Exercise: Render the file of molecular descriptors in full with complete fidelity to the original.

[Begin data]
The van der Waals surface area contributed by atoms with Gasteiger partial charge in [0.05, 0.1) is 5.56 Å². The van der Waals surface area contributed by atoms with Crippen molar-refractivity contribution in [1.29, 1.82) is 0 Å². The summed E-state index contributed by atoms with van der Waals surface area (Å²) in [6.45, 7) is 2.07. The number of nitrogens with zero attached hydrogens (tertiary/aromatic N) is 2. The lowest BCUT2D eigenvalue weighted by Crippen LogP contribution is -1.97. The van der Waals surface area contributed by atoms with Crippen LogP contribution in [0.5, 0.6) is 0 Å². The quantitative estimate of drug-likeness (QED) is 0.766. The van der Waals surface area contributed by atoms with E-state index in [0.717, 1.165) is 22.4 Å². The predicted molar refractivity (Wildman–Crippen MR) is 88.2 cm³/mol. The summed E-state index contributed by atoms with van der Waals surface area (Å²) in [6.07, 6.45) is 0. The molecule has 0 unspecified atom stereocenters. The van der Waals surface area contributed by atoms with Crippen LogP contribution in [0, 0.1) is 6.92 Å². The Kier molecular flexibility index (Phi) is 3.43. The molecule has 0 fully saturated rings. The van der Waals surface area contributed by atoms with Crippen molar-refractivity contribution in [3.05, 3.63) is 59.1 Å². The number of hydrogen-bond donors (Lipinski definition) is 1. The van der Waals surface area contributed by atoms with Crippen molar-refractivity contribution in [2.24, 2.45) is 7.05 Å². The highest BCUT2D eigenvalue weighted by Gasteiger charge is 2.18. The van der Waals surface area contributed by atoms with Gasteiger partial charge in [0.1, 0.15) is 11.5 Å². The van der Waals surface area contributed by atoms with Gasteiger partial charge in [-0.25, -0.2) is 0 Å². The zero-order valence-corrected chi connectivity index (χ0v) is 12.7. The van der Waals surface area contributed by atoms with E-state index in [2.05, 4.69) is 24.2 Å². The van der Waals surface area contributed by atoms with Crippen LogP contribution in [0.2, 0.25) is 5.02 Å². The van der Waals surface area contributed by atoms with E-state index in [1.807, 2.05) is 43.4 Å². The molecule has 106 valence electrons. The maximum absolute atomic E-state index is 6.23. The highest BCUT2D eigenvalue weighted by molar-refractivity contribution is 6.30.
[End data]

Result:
The van der Waals surface area contributed by atoms with Gasteiger partial charge in [0.05, 0.1) is 5.56 Å². The van der Waals surface area contributed by atoms with Crippen molar-refractivity contribution in [1.29, 1.82) is 0 Å². The summed E-state index contributed by atoms with van der Waals surface area (Å²) in [6.45, 7) is 2.07. The number of nitrogens with zero attached hydrogens (tertiary/aromatic N) is 2. The lowest BCUT2D eigenvalue weighted by Crippen LogP contribution is -1.97. The van der Waals surface area contributed by atoms with Crippen LogP contribution in [0.5, 0.6) is 0 Å². The quantitative estimate of drug-likeness (QED) is 0.766. The van der Waals surface area contributed by atoms with E-state index in [0.717, 1.165) is 22.4 Å². The predicted molar refractivity (Wildman–Crippen MR) is 88.2 cm³/mol. The summed E-state index contributed by atoms with van der Waals surface area (Å²) in [6.07, 6.45) is 0. The molecule has 0 unspecified atom stereocenters. The van der Waals surface area contributed by atoms with Crippen LogP contribution in [0, 0.1) is 6.92 Å². The Kier molecular flexibility index (Phi) is 3.43. The molecule has 0 fully saturated rings. The van der Waals surface area contributed by atoms with Crippen molar-refractivity contribution in [3.05, 3.63) is 59.1 Å². The number of hydrogen-bond donors (Lipinski definition) is 1. The van der Waals surface area contributed by atoms with Crippen molar-refractivity contribution in [2.24, 2.45) is 7.05 Å². The highest BCUT2D eigenvalue weighted by Gasteiger charge is 2.18. The van der Waals surface area contributed by atoms with Gasteiger partial charge in [0.1, 0.15) is 11.5 Å². The van der Waals surface area contributed by atoms with Gasteiger partial charge in [-0.25, -0.2) is 0 Å². The zero-order valence-corrected chi connectivity index (χ0v) is 12.7. The van der Waals surface area contributed by atoms with E-state index in [2.05, 4.69) is 24.2 Å². The van der Waals surface area contributed by atoms with Crippen LogP contribution in [0.2, 0.25) is 5.02 Å². The van der Waals surface area contributed by atoms with E-state index in [1.807, 2.05) is 43.4 Å². The molecule has 106 valence electrons. The maximum absolute atomic E-state index is 6.23. The highest BCUT2D eigenvalue weighted by molar-refractivity contribution is 6.30.